Limited edition labels Rhino Handmade and Hip-o Select continued to produce collector-oriented releases of the utmost quality throughout 2010. Hip-o’s James Brown, Louis Armstrong and Tammi Terrell anthologies both rounded up rare and difficult-to-find tracks by these beloved artists and presented them in lovingly-assembled two-disc sets.  Collector’s Choice delivered one of its best packages yet, a three-CD set compiled and annotated by Richard Carpenter collecting all of Perry Como’s Christmas sides in one place. And Legacy and Experience Hendrix finally delivered a product worthy of their new partnership with West Coast Seattle Boy, a four-CD/one-DVD set primarily consisting of unreleased material but also featuring a first disc compiling many of Jimi Hendrix’s recordings as a studio sideman. This disc sets West Coast Seattle Boy apart from all past Hendrix sets, and illustrates the artist’s growth into a master of so many musical forms. The icing on the cake is the DVD documentary Jimi Hendrix: Voodoo Child, directed by Bob Smeaton of The Beatles Anthology. Informative track-by-track liner notes in a well-designed package make West Coast Seattle Boy indispensable to anyone interested in the incendiary guitarist, and by that, I mean anyone interested in rock. It wins The Gold Bonus Disc!  (Click for Joe’s review of Perry Como’s Complete Christmas Collection and Mike’s review of James Brown’s The Complete James Brown Christmas.)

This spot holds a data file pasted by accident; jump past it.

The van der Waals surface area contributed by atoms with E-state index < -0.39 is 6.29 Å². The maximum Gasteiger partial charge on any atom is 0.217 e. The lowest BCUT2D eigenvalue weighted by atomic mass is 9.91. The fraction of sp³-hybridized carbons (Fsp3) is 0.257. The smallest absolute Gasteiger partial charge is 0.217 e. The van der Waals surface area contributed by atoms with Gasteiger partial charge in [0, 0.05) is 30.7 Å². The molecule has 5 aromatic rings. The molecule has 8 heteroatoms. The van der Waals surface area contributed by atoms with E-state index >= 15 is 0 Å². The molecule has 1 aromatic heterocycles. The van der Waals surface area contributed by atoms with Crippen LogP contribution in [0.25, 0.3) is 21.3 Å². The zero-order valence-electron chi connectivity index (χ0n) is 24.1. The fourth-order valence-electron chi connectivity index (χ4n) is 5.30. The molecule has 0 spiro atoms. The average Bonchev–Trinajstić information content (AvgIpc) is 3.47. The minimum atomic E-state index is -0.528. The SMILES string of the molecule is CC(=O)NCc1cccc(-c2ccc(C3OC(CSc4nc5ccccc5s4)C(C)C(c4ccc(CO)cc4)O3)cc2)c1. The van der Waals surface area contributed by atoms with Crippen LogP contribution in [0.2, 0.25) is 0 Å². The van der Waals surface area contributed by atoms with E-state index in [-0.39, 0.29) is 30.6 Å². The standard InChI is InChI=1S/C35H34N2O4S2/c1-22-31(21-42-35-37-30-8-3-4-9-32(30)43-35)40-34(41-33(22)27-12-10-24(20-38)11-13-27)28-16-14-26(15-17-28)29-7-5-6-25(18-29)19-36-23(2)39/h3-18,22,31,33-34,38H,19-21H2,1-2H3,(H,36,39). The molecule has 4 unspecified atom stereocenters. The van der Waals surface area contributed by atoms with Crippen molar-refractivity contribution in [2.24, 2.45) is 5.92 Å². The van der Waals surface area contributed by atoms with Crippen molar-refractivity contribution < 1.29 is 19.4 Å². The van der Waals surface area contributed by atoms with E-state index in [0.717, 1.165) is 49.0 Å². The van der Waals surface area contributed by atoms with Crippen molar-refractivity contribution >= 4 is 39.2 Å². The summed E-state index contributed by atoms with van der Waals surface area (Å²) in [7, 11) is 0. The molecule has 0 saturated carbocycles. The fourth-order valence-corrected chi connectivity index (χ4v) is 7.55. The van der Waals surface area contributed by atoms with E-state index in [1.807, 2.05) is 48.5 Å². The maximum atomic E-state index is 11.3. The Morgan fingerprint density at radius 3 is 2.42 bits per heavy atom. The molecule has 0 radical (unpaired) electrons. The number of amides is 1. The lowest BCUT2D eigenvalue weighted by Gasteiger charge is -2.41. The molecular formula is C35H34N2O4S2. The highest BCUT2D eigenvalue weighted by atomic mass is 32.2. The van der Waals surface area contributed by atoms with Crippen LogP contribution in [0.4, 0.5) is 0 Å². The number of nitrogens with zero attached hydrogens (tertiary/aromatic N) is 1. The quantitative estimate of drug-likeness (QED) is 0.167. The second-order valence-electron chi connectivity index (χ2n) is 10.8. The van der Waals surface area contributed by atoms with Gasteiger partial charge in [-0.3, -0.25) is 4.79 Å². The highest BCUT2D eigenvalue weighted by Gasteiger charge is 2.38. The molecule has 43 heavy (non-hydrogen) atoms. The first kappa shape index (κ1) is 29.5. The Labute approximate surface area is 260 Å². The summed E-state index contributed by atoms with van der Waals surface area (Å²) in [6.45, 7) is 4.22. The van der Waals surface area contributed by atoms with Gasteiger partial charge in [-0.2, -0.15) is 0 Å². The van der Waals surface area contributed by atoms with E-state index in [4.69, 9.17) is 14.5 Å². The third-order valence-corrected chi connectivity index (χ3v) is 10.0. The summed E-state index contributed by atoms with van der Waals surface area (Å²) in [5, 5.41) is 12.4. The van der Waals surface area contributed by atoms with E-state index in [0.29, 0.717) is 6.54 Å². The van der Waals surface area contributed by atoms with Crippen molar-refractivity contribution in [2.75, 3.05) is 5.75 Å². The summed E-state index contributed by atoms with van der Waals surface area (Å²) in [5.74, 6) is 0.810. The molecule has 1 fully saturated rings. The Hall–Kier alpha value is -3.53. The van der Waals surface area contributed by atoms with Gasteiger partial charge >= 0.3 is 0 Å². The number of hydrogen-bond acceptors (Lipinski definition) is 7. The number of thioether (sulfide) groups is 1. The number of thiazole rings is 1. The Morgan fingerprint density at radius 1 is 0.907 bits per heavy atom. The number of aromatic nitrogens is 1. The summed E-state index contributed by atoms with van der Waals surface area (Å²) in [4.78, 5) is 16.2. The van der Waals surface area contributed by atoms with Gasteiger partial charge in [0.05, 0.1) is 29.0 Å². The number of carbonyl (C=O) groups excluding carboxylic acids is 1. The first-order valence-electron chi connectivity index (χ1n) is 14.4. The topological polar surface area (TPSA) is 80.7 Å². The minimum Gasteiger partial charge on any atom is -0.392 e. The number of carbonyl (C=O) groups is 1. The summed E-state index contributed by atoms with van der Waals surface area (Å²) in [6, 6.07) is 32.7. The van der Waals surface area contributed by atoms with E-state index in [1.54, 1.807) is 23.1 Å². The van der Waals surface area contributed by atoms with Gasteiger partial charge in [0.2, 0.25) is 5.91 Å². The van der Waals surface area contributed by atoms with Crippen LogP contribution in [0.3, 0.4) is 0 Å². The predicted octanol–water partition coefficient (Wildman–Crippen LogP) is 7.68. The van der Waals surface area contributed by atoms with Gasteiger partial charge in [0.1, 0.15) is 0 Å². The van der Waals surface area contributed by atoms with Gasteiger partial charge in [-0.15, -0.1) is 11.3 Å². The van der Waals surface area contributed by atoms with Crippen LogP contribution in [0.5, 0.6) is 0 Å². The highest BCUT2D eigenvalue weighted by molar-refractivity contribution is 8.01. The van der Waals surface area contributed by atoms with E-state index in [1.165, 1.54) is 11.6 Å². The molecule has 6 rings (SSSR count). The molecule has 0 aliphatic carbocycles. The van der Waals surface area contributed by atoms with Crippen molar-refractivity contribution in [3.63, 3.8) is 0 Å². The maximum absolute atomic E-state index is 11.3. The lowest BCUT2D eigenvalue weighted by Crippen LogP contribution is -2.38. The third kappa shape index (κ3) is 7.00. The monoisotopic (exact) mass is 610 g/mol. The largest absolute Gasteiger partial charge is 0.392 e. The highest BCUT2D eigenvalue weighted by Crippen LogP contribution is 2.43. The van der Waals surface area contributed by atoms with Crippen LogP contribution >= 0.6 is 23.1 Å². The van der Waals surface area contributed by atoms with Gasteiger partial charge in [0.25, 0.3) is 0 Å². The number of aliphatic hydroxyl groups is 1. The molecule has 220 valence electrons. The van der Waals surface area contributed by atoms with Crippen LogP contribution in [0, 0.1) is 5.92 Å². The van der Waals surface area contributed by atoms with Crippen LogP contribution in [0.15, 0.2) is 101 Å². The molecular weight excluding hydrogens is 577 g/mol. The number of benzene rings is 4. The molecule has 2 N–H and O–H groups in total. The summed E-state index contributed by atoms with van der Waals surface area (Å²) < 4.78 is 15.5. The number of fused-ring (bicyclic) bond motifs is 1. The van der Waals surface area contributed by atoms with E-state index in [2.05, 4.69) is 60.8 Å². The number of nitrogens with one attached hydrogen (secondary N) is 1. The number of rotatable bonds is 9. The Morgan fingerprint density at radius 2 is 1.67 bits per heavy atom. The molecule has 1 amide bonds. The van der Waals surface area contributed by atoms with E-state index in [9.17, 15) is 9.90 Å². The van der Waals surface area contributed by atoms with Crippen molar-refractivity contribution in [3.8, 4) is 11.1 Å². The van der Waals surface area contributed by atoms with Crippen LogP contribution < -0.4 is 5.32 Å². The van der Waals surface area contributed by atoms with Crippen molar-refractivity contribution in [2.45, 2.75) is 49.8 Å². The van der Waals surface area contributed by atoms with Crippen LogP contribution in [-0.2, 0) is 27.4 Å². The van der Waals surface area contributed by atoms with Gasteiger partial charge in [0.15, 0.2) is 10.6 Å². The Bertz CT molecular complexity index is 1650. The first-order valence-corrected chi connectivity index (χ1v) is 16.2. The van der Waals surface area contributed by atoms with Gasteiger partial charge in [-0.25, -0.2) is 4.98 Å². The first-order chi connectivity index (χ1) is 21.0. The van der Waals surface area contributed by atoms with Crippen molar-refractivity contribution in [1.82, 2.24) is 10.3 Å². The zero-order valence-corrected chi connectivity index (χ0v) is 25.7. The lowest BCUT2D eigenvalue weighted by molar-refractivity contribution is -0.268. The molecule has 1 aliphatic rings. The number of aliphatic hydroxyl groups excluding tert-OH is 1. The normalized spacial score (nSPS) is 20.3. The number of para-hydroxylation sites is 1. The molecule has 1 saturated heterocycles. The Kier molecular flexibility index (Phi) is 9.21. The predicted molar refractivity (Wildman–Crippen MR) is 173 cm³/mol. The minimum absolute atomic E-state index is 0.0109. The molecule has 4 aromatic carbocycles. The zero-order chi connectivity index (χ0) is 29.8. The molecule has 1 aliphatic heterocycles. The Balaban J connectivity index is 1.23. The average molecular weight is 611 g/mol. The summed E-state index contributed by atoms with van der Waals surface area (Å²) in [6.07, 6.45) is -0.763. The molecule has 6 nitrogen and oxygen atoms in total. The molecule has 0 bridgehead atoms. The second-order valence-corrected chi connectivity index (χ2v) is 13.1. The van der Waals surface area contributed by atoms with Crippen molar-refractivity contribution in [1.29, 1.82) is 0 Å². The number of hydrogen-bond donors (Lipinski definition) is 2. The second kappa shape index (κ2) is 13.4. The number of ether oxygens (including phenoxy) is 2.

BEST ANTHOLOGY BY VARIOUS ARTISTS

Book a Trip: The Psych Pop Sounds of Capitol Records (Now Sounds)
Bless You California: The Early Songs of Randy Newman, Volume 2 (Ace)
Bob Dylan’s Theme Time Radio Hour, Season 3 (Ace)
CTI: The Cool Revolution (Masterworks Jazz/CTI)
The CHIC Organization Box Set Volume 1: Savoir Faire (Rhino France)
Hey, Beach Girls!  Female Surf ‘n’ Drag 1961-1966 (Ace)

The U.K.-based Ace label is the pre-eminent specialist in the field of various artists anthologies, with many long-running series (Songwriters and Producers, The London American Label, The Golden Age of American Rock ‘n’ Roll, Chartbusters USA) chronicling every facet of American rock and soul. This year the label didn’t disappoint, tackling another volume of early, impossible-to-find compositions by beloved songwriter Randy Newman on Bless You, California (named for a Beau Brummels song penned by Newman) and anthologizing the sun-kissed sounds of California girls on Hey, Beach Girls! The label has also created a landmark series with its three volumes of songs from Bob Dylan’s XM radio show; only on Theme Time Radio Hour, Season 3 could you hear Fred Astaire, Marlene Dietrich, Nirvana and Was (Not Was) on one amazing disc. Sony’s Masterworks Jazz label delivered a fine four-disc overview of Creed Taylor’s seminal 1970s jazz label, CTI, with the LP-sized box The Cool Revolution, and Rhino France thrilled fans of great pop and dance music with the Nile Rodgers/Bernard Edwards-produced The CHIC Organization Box Set Volume 1.

But the crown jewel of compilations this year was Now Sounds’ Book a Trip: The Psych Pop Sounds of Capitol Records. Producer Steve Stanley took a dive into the Capitol vaults and rescued some of the most intoxicating yet virtually unknown sounds of the 1960s. This ever-rewarding album is in the spirit of Rhino’s classic Nuggets series, and with familiar names like Peter Cetera, Ted Neeley and even The Lettermen making surprise appearances, the sparkling Book a Trip probably spent more time on my CD player than any other disc this year. I’m ready to book another trip with Now Sounds at the very next departure. (Click for Joe’s review of Book a Trip: The Psych Pop Sounds of Capitol Records and his interview with its producer, Steve Stanley.)

BEST BOXED SET

Bruce Springsteen, The Promise: The Darkness on the Edge of Town Story (Columbia/Legacy)
David Bowie, Station to Station (EMI)